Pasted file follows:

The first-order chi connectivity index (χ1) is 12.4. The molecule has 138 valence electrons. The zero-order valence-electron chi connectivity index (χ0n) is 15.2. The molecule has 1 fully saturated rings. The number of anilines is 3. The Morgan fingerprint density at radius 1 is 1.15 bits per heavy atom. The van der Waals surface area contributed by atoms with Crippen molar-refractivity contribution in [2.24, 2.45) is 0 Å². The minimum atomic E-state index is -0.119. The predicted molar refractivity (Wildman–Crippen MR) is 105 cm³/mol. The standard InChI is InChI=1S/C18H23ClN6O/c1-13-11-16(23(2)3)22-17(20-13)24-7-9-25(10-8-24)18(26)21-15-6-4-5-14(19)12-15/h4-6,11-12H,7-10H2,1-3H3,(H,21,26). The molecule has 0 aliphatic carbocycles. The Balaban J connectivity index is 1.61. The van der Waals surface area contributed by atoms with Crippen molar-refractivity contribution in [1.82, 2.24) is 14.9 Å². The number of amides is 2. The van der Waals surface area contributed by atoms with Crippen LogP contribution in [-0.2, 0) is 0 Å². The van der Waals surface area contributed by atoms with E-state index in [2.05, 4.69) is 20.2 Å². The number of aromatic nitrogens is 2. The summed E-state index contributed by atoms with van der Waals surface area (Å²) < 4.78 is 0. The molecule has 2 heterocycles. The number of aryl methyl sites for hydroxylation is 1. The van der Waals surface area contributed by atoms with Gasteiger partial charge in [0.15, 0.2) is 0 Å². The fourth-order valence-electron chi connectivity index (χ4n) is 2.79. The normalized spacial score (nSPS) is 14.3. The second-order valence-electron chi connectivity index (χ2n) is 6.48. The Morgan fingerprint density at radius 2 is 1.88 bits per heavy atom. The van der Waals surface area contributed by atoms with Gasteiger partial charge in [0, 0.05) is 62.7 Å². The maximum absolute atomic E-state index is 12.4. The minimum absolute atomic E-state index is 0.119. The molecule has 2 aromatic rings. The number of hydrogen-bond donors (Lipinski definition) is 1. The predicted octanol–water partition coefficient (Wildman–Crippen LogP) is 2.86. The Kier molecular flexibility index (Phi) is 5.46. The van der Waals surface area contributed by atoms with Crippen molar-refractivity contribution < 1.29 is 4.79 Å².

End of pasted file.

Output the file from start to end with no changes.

The first-order chi connectivity index (χ1) is 12.4. The molecule has 138 valence electrons. The zero-order valence-electron chi connectivity index (χ0n) is 15.2. The molecule has 1 fully saturated rings. The number of anilines is 3. The Morgan fingerprint density at radius 1 is 1.15 bits per heavy atom. The van der Waals surface area contributed by atoms with Crippen molar-refractivity contribution in [2.24, 2.45) is 0 Å². The minimum atomic E-state index is -0.119. The predicted molar refractivity (Wildman–Crippen MR) is 105 cm³/mol. The standard InChI is InChI=1S/C18H23ClN6O/c1-13-11-16(23(2)3)22-17(20-13)24-7-9-25(10-8-24)18(26)21-15-6-4-5-14(19)12-15/h4-6,11-12H,7-10H2,1-3H3,(H,21,26). The molecule has 0 aliphatic carbocycles. The Balaban J connectivity index is 1.61. The van der Waals surface area contributed by atoms with Crippen molar-refractivity contribution in [1.82, 2.24) is 14.9 Å². The number of amides is 2. The van der Waals surface area contributed by atoms with Crippen LogP contribution in [-0.2, 0) is 0 Å². The van der Waals surface area contributed by atoms with E-state index in [2.05, 4.69) is 20.2 Å². The number of aromatic nitrogens is 2. The summed E-state index contributed by atoms with van der Waals surface area (Å²) < 4.78 is 0. The molecule has 2 heterocycles. The number of aryl methyl sites for hydroxylation is 1. The van der Waals surface area contributed by atoms with Gasteiger partial charge in [0.15, 0.2) is 0 Å². The fourth-order valence-electron chi connectivity index (χ4n) is 2.79. The normalized spacial score (nSPS) is 14.3. The second-order valence-electron chi connectivity index (χ2n) is 6.48. The Morgan fingerprint density at radius 2 is 1.88 bits per heavy atom. The van der Waals surface area contributed by atoms with Gasteiger partial charge in [0, 0.05) is 62.7 Å². The maximum absolute atomic E-state index is 12.4. The minimum absolute atomic E-state index is 0.119. The molecule has 2 aromatic rings. The number of hydrogen-bond donors (Lipinski definition) is 1. The predicted octanol–water partition coefficient (Wildman–Crippen LogP) is 2.86. The Kier molecular flexibility index (Phi) is 5.46. The van der Waals surface area contributed by atoms with Crippen molar-refractivity contribution < 1.29 is 4.79 Å².